Reduction of spastic tone in reinnervated muscle following peripheral nerve transection with primary epineural repair
Zohra V Aslami, BA1, Aidan Weitzner, BS1, William M Padovano, MD MPHS1, Emma Rowley, BS2, Cameron Lee Ghergherehchi, PhD1, Rachana Suresh, MBBS MPH1, Ethan Wu, HSD1, Zachary Zamore, BA2, Erica B Lee, MS1 and Sami H Tuffaha, MD2, (1)Johns Hopkins University School of Medicine, Baltimore, MD, (2)Plastic and Reconstructive Surgery, Johns Hopkins University School of Medicine, Baltimore, MD
BACKGROUND: Hyperselective neurectomy (HSN) is an emerging treatment option for spasticity. However, its underlying mechanisms and treatment effects are poorly understood. Previous evidence suggests that deafferentation of the stretch reflex may play a significant role. If so, nerve crush or transection with primary repair could effectively leverage this mechanism while reducing the operative complexity and morbidity associated with HSN. This study aimed to compare these procedures against HSN as a therapy for spastic muscle tone in a rodent model of spinal cord injury.
METHODS: A total of 90 rats underwent complete T8 spinal transection. Six weeks after injury, rats were randomized into 5 groups: sham (n=18), transection-without-repair of the tibial nerve (n=18), transection with primary epineural repair of the tibial nerve (n=19), tibial nerve crush (n=18), and HSN of nerves to the lateral and medial gastrocnemius and soleus (n=17). Resistance to ankle dorsiflexion and H-reflex was measured before and at 2 and 12 weeks following hindlimb surgery. Modified-Ashworth scale (MAS) was assessed at 2 and 12 weeks in bilateral hindlimbs. Changes in muscle spindle innervation and VGLUT1 density in the spinal cord were analyzed. Groups were compared via one-way ANOVA and Kruskal-Wallis test where appropriate.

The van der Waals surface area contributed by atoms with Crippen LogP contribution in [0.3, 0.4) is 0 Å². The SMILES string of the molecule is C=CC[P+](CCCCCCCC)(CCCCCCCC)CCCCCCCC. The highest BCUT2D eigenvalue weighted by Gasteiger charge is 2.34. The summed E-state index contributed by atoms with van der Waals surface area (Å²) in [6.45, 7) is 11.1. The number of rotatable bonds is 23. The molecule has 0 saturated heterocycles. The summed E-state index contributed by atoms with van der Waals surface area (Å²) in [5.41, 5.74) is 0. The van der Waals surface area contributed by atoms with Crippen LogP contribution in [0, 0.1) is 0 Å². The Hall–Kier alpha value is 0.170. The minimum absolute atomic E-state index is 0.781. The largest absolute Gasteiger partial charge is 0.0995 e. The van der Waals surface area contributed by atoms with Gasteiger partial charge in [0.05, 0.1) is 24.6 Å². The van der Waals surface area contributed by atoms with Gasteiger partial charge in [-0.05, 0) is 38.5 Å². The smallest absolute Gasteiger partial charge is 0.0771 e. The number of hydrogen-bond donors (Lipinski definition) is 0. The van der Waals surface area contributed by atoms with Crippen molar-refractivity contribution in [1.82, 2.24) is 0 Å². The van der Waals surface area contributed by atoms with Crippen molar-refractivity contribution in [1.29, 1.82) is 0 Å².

RESULTS: At 12 weeks, both nerve transection-without-repair and transection-with-repair demonstrated reduced muscle resistance relative to sham (mean reduction 0.05N, p=0.02 and 0.06N, p=0.001 respectively). MAS scores were also lower in the treated hindlimb after transection-without-repair and transection-with-repair relative to sham (mean reduction 3.00, p=0.0004 and 2.92, p=0.04). In contrast, nerve crush and HSN did not demonstrate reductions in spastic tone. Muscle spindles exhibited loss of annulospiral innervation morphology in HSN, transection-with-repair and transection-without-repair groups and retention of this morphology in nerve crush and sham groups.
CONCLUSION: Tibial nerve transection with primary epineural repair resulted in significant reduction in spastic muscle tone in a rat model of spinal cord injury. Loss in annulospiral innervation morphology of muscle spindles may be associated with reductions in spastic muscle tone. Peripheral nerve transection with primary epineural repair may offer a more efficient and effective surgical option for treatment of muscle spasticity when compared to hyperselective neurectomy.
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